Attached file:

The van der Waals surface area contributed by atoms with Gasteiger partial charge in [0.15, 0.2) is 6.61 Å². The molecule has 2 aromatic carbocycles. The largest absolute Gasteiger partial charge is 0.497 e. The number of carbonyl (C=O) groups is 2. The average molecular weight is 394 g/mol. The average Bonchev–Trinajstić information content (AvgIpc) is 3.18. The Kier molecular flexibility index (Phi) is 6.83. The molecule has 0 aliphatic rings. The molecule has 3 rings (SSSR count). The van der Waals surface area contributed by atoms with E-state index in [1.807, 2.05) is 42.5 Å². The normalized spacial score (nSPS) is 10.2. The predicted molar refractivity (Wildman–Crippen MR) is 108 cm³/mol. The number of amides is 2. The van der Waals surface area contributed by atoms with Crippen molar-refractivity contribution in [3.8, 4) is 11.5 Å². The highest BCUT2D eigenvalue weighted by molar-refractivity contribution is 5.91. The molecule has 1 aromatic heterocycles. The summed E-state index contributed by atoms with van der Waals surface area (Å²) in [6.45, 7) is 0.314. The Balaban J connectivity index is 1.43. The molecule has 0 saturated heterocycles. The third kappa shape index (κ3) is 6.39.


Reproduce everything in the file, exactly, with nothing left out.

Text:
The van der Waals surface area contributed by atoms with Gasteiger partial charge in [0.15, 0.2) is 6.61 Å². The molecule has 2 aromatic carbocycles. The largest absolute Gasteiger partial charge is 0.497 e. The number of carbonyl (C=O) groups is 2. The average molecular weight is 394 g/mol. The average Bonchev–Trinajstić information content (AvgIpc) is 3.18. The Kier molecular flexibility index (Phi) is 6.83. The molecule has 0 aliphatic rings. The molecule has 3 rings (SSSR count). The van der Waals surface area contributed by atoms with E-state index in [1.807, 2.05) is 42.5 Å². The normalized spacial score (nSPS) is 10.2. The predicted molar refractivity (Wildman–Crippen MR) is 108 cm³/mol. The number of amides is 2. The van der Waals surface area contributed by atoms with Crippen molar-refractivity contribution in [3.8, 4) is 11.5 Å². The highest BCUT2D eigenvalue weighted by molar-refractivity contribution is 5.91. The molecule has 1 aromatic heterocycles. The summed E-state index contributed by atoms with van der Waals surface area (Å²) in [6.45, 7) is 0.314. The Balaban J connectivity index is 1.43. The molecule has 0 saturated heterocycles. The third kappa shape index (κ3) is 6.39.